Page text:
Well, Christmas is almost upon us. I suppose you are looking about for the holly and ivy to adorn your various crevices. This year is particularly good for holly berries so you should get something spectacular above your mantle. A curious custom, it actually predates Christianity. Both plants were representatives of fertility at the mid-winter festivals held across Europe by both the druids and the Romans. However since the 14th Century is has become firmly ensconced in Christams tradition, with an all familiar carol and perhaps a less familiar love song ‘Green Groweth the Holly’ written by Henry VIII no less.

The tradition of the tree itself is of German import and became popular after Prince Consort, Albert of Saxe-Coburg and Gotha, decided in 1841, that it was a lovely idea to introduce to the Royal household. Victoria being the smitten Queen she was, loved him and loved the idea, so the tradition was born. To be honest I am not sure what we did before this. Perhaps just stare at the awkward corner of the room wondering where to hide the presents that Santa had so kindly bought us all a little earlier than usual.

Then of course there is the tradition of collecting the Yule Log. This actually refers to a very old idea that has been lost in the mists of time, but has been claimed by modern paganists. The actual theory was at mid-winter (December 23rd) a tree was carefully chosen, cut down and turned into one whole log. It was then brought into the house to burn for the entire winter. The modern take on this is somewhat easier to achieve.

Walk into a local wood or forest and choose a log. This should be approached with reverence and you should ask the earth spirit for permission. Once you are satisfied the sky will not fall on your head, return home and place the log in the Christmas or Mid-Winter fire – making sure to thank the Gods. When the fire is well lit, remove (safely) what is left of the Yule log and put it away (once it is fully without embers). This then should be stored until next winters first fire - bringing you luck for the year ahead.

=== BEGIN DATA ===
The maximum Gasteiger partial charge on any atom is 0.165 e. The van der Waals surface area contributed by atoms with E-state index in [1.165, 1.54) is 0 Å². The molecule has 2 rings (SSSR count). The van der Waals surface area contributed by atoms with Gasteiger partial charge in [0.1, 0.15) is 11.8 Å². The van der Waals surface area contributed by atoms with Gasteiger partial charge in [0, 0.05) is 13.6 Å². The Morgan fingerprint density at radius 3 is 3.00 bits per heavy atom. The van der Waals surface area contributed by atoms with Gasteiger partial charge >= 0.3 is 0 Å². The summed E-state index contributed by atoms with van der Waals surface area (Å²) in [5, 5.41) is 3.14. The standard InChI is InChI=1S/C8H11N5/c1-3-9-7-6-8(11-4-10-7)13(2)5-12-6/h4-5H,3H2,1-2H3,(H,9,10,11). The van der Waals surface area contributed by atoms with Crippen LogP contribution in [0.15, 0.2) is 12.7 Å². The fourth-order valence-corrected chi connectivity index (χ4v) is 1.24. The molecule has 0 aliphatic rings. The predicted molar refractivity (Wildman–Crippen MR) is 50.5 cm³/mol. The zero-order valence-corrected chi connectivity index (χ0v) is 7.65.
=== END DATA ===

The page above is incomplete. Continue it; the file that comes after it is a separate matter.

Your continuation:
Make a wreath

So Christmas is approaching and I am sure, being the thrifty and creative person you are, perhaps you are looking at making your own wreath to adorn your front door.



For a start, buy a decent pair of gloves. Warm and robust. A pair that will hold back the most fearsome holly thorn. The Town and Country Premium Leather and Suede gloves with fleece lining are exceptional if I do say so myself.   Next, decide what you want to achieve? A small garland or a huge planet sized object forcing you to use the back door for the season?  

Materials needed:
  • 1m of narrow gauge chicken wire or a 30cm foam ring.
  • 1mm metal wire, florists binding or garden twine.
  • Greenery / Flora.
  • Ribbon or other decorative materials.
  • Imagination.

  Once you have decided, start to create!   If you are using chicken wire, fold it into a size which will work for your design, making sure it is not impassable for the stems to pass through, but tight enough to hold the material. The beauty of using chicken wire is you can shape it. Perhaps a bell shape, or a snowflake, or the traditional circle. Make a loop of wire and attach it to the back of the frame. This will be the place to fix it.   Now comes the fun part. Choosing your greenery.   Go into your garden, or into the nearest area where there is a multitude of flora with your secateurs (making sure you have asked permission from the landowner).   There are thousands of evergreen shrubs surrounding us, but there is also a plethora of coloured plant stems. Ilex (Holly), Tillia (Lime), Hedera (Ivy), Skimmia, Luarus nobilis, Euonymous, Jasminum, Osmanthus, Viburnum, Lavender, Santolina, not to mention all the lovely varieties of fir tree. And if you are feeling really experimental or brave, try some citrus fruits or apples, horse-chestnuts or oak apples – and maybe even feathers and seashells if you are that way inclined.   When you have chosen your material, prune long lengths if you are using the chicken wire, or short if you are using the foam. Always making sure you do not leave the host plant unsightly, bald or indeed beyond any chance of life!   Return home with your bounty and have fun.   The trick is to add small amounts at a time. Keep the design balanced, so evenly spread out the material. If you are having problems attaching the material use the binding wire.   Happy Christmas!